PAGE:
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MSI delivers a knockout punch with the Wind

It looks like MSI has finally delivered on the promise of an "Eee PC Killer". Details of MSI's new netbook first came to light in mid-May and the specs and pricing were enough to capture the attention of many potential customers.

As announced in May, the MSI Wind is equipped with a 1.6GHz Intel Atom processor paired with an Intel 945GMS northbridge and ICH7M southbridge. The Linux model will come standard with 512MB of DDR2 memory, while the Windows XP Home model ups that figure to 1GB (2GB maximum) -- both come standard with a 2.5" 80GB 5400 RPM HDD.

Other niceties of the include a 10", 1024x600 display, 1.3MP webcam, 4-in-1 media reader, three USB 2.0 ports, GbE, 802.11b/g wireless, and standard Bluetooth (Windows XP version only). The 2.2-pound Linux model will come standard with a 3-cell battery and the 2.6-pound Windows XP model is equipped with a 6-cell battery (rated at 5.5 hours).

Now comes the part that everyone will want to know about -- pricing. Andy Tung, MSI's Director of U.S. sales stated in May that the Linux and Windows XP versions of the Wind would be priced at $399 and $549 respectively -- those figures weren't entirely correct. While the Linux model is indeed priced at $399, the Windows XP version will slide in at a reasonable $499.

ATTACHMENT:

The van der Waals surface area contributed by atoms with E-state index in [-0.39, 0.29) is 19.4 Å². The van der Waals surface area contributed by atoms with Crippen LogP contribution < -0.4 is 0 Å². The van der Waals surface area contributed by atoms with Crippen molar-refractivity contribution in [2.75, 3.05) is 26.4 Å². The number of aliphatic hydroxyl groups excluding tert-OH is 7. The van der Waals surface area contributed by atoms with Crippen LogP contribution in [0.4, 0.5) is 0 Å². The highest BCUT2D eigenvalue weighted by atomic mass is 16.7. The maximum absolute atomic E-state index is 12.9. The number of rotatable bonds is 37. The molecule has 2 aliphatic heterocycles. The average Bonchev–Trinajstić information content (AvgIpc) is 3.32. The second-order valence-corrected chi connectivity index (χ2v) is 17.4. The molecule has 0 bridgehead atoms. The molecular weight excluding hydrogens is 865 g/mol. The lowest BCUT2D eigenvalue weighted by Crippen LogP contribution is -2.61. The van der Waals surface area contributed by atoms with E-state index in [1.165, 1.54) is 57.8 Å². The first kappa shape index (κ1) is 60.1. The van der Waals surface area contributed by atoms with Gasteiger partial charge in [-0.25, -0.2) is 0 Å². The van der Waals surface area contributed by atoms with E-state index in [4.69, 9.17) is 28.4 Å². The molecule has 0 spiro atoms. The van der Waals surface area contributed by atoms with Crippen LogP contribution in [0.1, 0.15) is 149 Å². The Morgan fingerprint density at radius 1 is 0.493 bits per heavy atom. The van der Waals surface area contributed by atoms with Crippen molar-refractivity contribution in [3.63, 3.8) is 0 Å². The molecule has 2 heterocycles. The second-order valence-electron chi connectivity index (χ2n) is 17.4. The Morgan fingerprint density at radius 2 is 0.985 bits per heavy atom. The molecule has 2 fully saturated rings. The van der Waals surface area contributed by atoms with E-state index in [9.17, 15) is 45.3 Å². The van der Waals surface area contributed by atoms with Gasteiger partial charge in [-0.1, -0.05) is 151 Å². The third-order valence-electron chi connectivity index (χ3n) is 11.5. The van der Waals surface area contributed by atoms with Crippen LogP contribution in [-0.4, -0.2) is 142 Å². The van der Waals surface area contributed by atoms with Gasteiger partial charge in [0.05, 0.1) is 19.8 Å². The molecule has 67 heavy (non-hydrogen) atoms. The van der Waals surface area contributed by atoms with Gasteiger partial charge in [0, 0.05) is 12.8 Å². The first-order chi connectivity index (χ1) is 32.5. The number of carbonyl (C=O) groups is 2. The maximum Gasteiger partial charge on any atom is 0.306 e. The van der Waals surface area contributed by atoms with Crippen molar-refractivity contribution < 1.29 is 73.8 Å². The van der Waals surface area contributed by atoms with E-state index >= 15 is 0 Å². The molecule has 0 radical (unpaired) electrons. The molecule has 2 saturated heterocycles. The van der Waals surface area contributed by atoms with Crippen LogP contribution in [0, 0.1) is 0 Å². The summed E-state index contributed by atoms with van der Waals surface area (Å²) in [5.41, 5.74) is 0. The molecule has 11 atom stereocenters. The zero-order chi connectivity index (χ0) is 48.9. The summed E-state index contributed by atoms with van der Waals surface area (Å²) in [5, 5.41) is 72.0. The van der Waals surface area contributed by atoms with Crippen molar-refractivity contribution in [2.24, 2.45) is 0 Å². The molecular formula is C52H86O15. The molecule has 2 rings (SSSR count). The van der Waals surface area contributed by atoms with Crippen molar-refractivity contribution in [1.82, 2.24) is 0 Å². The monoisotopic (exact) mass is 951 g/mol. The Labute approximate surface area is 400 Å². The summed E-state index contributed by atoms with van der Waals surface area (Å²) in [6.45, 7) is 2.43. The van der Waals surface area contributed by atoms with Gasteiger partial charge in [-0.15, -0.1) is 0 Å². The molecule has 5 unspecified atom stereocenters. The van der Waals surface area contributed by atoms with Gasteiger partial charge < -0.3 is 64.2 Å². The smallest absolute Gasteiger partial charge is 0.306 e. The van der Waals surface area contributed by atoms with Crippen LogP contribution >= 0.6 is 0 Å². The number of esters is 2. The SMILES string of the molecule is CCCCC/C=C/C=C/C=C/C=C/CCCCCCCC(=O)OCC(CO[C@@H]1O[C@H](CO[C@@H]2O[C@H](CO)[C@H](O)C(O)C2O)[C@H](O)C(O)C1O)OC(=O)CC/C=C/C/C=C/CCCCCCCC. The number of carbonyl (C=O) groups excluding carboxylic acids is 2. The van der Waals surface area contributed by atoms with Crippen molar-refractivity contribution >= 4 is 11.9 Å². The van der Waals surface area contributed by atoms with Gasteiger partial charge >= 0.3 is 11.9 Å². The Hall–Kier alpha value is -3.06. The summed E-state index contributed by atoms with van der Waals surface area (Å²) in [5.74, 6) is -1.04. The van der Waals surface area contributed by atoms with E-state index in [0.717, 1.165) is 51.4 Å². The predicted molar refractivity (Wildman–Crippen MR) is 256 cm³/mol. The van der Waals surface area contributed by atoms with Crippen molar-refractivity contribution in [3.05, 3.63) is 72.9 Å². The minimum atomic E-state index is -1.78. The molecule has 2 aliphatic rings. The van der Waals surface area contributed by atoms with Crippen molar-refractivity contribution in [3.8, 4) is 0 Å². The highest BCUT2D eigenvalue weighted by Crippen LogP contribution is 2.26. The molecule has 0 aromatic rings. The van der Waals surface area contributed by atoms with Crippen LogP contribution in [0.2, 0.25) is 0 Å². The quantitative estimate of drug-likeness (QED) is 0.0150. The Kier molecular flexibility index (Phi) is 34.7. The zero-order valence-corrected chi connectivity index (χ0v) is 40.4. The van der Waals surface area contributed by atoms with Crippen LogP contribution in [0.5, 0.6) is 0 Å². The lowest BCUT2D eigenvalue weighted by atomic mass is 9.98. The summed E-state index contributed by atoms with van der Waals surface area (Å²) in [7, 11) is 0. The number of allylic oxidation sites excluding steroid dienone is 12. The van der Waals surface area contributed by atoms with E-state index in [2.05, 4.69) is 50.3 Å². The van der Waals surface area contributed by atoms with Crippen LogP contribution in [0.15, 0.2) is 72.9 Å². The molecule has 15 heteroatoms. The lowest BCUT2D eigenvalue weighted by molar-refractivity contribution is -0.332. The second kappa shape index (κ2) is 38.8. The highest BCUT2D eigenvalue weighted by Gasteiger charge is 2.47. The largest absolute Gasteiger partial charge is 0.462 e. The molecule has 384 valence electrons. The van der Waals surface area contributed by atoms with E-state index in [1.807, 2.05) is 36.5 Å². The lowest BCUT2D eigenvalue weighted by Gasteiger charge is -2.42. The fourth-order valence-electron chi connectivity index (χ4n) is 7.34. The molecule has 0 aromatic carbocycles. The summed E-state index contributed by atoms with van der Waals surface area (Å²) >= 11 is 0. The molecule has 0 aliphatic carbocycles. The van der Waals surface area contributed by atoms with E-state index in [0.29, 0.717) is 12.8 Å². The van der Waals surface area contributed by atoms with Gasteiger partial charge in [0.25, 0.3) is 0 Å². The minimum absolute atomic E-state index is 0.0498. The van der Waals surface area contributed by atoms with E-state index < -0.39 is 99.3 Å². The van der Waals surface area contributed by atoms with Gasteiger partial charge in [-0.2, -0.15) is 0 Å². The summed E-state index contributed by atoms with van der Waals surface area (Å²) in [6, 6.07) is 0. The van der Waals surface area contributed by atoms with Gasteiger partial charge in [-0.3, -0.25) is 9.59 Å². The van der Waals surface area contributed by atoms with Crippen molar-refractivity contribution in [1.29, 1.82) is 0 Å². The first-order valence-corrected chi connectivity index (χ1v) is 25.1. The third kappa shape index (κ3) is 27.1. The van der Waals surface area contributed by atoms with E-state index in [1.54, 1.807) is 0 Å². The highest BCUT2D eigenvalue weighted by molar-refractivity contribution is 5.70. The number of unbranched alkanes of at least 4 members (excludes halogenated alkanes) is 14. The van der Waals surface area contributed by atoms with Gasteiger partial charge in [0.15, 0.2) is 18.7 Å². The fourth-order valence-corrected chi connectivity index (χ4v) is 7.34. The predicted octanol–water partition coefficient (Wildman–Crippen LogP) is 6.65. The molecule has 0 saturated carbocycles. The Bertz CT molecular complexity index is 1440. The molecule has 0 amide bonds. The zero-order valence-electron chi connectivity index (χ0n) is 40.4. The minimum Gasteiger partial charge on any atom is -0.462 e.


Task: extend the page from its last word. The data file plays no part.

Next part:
At that price, MSI looks to have a winner on its hands. The 2.6-pound Wind with Windows XP stacks up nicely against its immediate competition (Eee PC 900/901, HP 2133 Mini-Note PC, etc.) as well as notebooks costing more than three times its price. The long battery life and Bluetooth put it over the top.

Laptop Magazine gave the Windows XP version a glowing review as it received 4.5 out of five stars with the main complaints being the single mouse button and below average wireless throughput. The editors, however, had plenty to like about the machine including its TurboDrive feature which can overclock the system to 1.9GHz in AC mode or drop the clock down to 1.1GHz on battery mode for improved battery life.

The King is dead. Long live the King.

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By Zirconium on 6/3/2008 1:58:59 PM , Rating: 1
Durr... wow, we never thought of that.

Oh wait, CTRL+C is traditionally the break used in the command line, so it isn't used that much as a "copy" function. So no, CTRL+C and CTRL+V don't work just as great.

By avaughan on 6/3/2008 11:47:26 PM , Rating: 2
The linux command line is much more powerful and more flexible than any GUI and enables me to do things that would otherwise need custom apps.

Get the set of packages installed on machine bar, connect to machine foo and install those packages.

ssh foo aptitude install `ssh bar aptitude search -F %p ~i`

By h0kiez on 6/3/2008 3:37:59 PM , Rating: 2
Well I use it probably a few hundred times a day, so obviously I would disagree that it isn't "used that much as a copy function".

By Cullinaire on 6/3/2008 3:55:07 PM , Rating: 3
Missing the point aren't we? We aren't talking about the MS Windows environment. He's talking about linux command line. CTRL+C does not, by default, copy anything there.

"We don't know how to make a $500 computer that's not a piece of junk." -- Apple CEO Steve Jobs

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